Astronomers observe intra-group light between galaxies

The brightest parts of the intra-group light are ~50 times fainter than the darkest night sky on Earth.


An international team of astronomers used a novel method to characterize the stars that reside in a group of galaxies and the ‘intra-group light,’ a dim light between them.

The brightest parts of the intra-group light are ~50 times fainter than the darkest night sky on Earth. It is tough to detect, even with the largest telescopes on Earth — or in space.

Astronomers used their sensitive technique to eliminate light from all objects except intra-group light. They detected the intra-group light but were able to study and tell the story of the stars that populate it.

Dr. Cristina Martínez-Lombilla from the School of Physics at UNSW Science said, “We analyzed the properties of the intra-group stars — those stray stars between the galaxy groups. We looked at the age and abundance of the elements that composed them, and then we compared those features with the stars still belonging to galaxy groups.”

“We found that the intra-group light is younger and less metal-rich than the surrounding galaxies.”

The orphan stars in the intra-group light were “anachronistic” and seemed to come from a different place than their nearest neighbors. According to the researchers, the character of the intra-group stars resembled the nebulous “tail” of a distant galaxy.

By combining these hints, the researchers were able to reconstruct the history—the tale—of the intra-group light and how its stars ended up in their own stellar orphanage.

Dr. Martínez-Lombilla said“We think these individual stars were at some points stripped from their home galaxies, and now they float freely, following the gravity of the group. The stripping, called tidal stripping, is caused by the passage of massive satellite galaxies — similar to the Milky Way — that pull stars in their wake.”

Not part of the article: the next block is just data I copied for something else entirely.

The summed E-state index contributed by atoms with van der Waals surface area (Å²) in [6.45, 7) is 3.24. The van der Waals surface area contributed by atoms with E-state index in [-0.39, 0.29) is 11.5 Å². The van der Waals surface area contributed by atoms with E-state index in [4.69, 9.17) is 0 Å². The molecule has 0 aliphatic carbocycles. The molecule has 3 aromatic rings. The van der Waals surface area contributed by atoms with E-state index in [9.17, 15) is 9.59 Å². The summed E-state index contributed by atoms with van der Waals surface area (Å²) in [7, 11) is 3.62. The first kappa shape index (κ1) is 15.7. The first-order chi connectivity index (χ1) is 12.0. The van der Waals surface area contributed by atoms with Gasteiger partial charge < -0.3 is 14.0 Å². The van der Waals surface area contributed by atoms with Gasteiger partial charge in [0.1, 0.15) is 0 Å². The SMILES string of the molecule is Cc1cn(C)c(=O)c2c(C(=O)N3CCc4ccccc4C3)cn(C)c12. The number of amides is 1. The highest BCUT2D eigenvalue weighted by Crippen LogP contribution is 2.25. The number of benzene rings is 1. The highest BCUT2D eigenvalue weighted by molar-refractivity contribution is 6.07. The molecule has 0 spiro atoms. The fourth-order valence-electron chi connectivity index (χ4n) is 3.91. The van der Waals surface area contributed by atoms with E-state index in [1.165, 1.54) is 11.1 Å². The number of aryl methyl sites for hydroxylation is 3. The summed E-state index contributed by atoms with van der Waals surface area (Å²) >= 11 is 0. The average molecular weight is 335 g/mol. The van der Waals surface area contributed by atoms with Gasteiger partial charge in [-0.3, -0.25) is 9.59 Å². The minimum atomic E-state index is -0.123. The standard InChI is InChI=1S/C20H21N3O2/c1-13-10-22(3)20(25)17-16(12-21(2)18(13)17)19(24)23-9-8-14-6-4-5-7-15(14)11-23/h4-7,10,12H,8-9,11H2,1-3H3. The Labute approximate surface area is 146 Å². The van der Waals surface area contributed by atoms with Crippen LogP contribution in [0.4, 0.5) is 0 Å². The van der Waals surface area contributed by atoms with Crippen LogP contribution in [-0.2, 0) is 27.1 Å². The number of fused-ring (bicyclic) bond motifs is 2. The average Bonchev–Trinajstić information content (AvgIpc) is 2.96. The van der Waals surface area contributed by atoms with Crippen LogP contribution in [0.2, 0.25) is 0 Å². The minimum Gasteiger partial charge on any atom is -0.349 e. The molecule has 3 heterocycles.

“This is the first time the intra-group light of these galaxies has been observed.”

“Unveiling the quantity and origin of the intra-group light provides a fossil record of all the interactions a group of galaxies has undergone and provides a holistic view of the system’s interaction history.”

“Also, these events occurred a long time ago. The galaxies [we’re looking at] are so far away that we’re observing them as they were 2.5 billion years ago. That is how long it takes for their light to reach us.”

“We have developed a tailored image treatment procedure that allows us to analyze the faintest structures in the Universe,” said Dr. Martínez-Lombilla.”

“It follows the standard steps for the study of faint structures in astronomical images — which implies 2D modeling and the removal of all light except that coming from the intra-group light. This includes all the bright stars in the images, the galaxies obscuring the intra-group light, and a subtraction of the continuum emission from the sky.”

“What makes our technique different is that it is fully Python-based, so it is very modular and easily applicable to different sets of data from different telescopes rather than being just useful for these images.”

“The most important outcome is that when studying very faint structures around galaxies, every step counts, and every undesirable light should be accounted for and removed. Otherwise, your measurements will be wrong.”

The techniques presented in this study are a pilot, encouraging future analyses of intra-group light.”

Our primary long-term goal is to extend these results to a large sample of a group of galaxies. Then we can look at statistics and find out the typical properties regarding the formation and evolution of the intra-group light and these extremely common systems of groups of galaxies.”

“This is key work for preparing the next generation of deep all-sky surveys such as those to be performed with the Euclid space telescope and the LSST with the Vera C. Rubin Observatory.”

Journal Reference:

  1. Cristina Martínez-Lombilla, Sarah Brough, et al. Galaxy And Mass Assembly (GAMA): extended intragroup light in a group at z = 0.2 from deep Hyper Suprime-Cam images. Monthly Notices of the Royal Astronomical Society, 2023; 518 (1): 1195 DOI: 10.1093/mnras/stac3119


See stories of the future in your inbox each morning.